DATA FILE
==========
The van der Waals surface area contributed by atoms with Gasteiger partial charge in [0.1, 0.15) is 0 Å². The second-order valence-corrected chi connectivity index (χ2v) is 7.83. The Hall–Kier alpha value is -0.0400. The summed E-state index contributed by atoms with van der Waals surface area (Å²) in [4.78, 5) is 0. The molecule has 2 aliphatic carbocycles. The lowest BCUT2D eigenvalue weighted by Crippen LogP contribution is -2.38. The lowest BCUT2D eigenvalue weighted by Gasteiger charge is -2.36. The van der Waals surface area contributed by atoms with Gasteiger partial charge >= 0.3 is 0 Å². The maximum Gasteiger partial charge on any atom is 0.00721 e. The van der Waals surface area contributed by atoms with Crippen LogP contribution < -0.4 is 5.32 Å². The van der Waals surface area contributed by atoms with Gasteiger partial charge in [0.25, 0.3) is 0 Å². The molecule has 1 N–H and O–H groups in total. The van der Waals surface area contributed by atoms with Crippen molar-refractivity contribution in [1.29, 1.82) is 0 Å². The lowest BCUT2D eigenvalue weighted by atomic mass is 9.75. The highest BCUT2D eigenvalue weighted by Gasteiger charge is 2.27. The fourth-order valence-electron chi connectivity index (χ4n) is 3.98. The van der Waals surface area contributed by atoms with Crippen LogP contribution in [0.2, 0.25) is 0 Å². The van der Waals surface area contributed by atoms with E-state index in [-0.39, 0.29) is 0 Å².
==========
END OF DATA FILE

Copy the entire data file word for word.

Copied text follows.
The van der Waals surface area contributed by atoms with Gasteiger partial charge in [0.1, 0.15) is 0 Å². The second-order valence-corrected chi connectivity index (χ2v) is 7.83. The Hall–Kier alpha value is -0.0400. The summed E-state index contributed by atoms with van der Waals surface area (Å²) in [4.78, 5) is 0. The molecule has 2 aliphatic carbocycles. The lowest BCUT2D eigenvalue weighted by Crippen LogP contribution is -2.38. The lowest BCUT2D eigenvalue weighted by Gasteiger charge is -2.36. The van der Waals surface area contributed by atoms with Gasteiger partial charge >= 0.3 is 0 Å². The maximum Gasteiger partial charge on any atom is 0.00721 e. The van der Waals surface area contributed by atoms with Crippen LogP contribution < -0.4 is 5.32 Å². The van der Waals surface area contributed by atoms with Gasteiger partial charge in [0.25, 0.3) is 0 Å². The molecule has 1 N–H and O–H groups in total. The van der Waals surface area contributed by atoms with Crippen molar-refractivity contribution in [1.29, 1.82) is 0 Å². The lowest BCUT2D eigenvalue weighted by atomic mass is 9.75. The highest BCUT2D eigenvalue weighted by Gasteiger charge is 2.27. The fourth-order valence-electron chi connectivity index (χ4n) is 3.98. The van der Waals surface area contributed by atoms with Crippen LogP contribution in [0.2, 0.25) is 0 Å². The van der Waals surface area contributed by atoms with E-state index in [-0.39, 0.29) is 0 Å².